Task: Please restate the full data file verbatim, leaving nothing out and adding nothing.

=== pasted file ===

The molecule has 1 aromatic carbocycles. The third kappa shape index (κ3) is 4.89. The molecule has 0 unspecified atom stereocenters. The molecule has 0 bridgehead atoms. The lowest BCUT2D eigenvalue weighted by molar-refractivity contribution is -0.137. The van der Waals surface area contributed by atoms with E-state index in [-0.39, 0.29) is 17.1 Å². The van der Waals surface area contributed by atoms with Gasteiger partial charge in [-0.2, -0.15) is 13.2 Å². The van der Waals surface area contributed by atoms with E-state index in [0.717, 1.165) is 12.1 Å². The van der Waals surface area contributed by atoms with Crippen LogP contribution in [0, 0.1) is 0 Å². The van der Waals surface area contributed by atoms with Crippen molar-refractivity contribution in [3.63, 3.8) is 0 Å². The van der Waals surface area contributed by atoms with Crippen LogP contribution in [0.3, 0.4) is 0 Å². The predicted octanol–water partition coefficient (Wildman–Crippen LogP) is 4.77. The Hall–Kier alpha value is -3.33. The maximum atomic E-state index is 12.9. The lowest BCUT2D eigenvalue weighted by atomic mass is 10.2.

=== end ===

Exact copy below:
The molecule has 1 aromatic carbocycles. The third kappa shape index (κ3) is 4.89. The molecule has 0 unspecified atom stereocenters. The molecule has 0 bridgehead atoms. The lowest BCUT2D eigenvalue weighted by molar-refractivity contribution is -0.137. The van der Waals surface area contributed by atoms with E-state index in [-0.39, 0.29) is 17.1 Å². The van der Waals surface area contributed by atoms with Gasteiger partial charge in [-0.2, -0.15) is 13.2 Å². The van der Waals surface area contributed by atoms with E-state index in [0.717, 1.165) is 12.1 Å². The van der Waals surface area contributed by atoms with Crippen LogP contribution in [0, 0.1) is 0 Å². The van der Waals surface area contributed by atoms with Crippen molar-refractivity contribution in [3.63, 3.8) is 0 Å². The van der Waals surface area contributed by atoms with Crippen LogP contribution in [0.3, 0.4) is 0 Å². The predicted octanol–water partition coefficient (Wildman–Crippen LogP) is 4.77. The Hall–Kier alpha value is -3.33. The maximum atomic E-state index is 12.9. The lowest BCUT2D eigenvalue weighted by atomic mass is 10.2.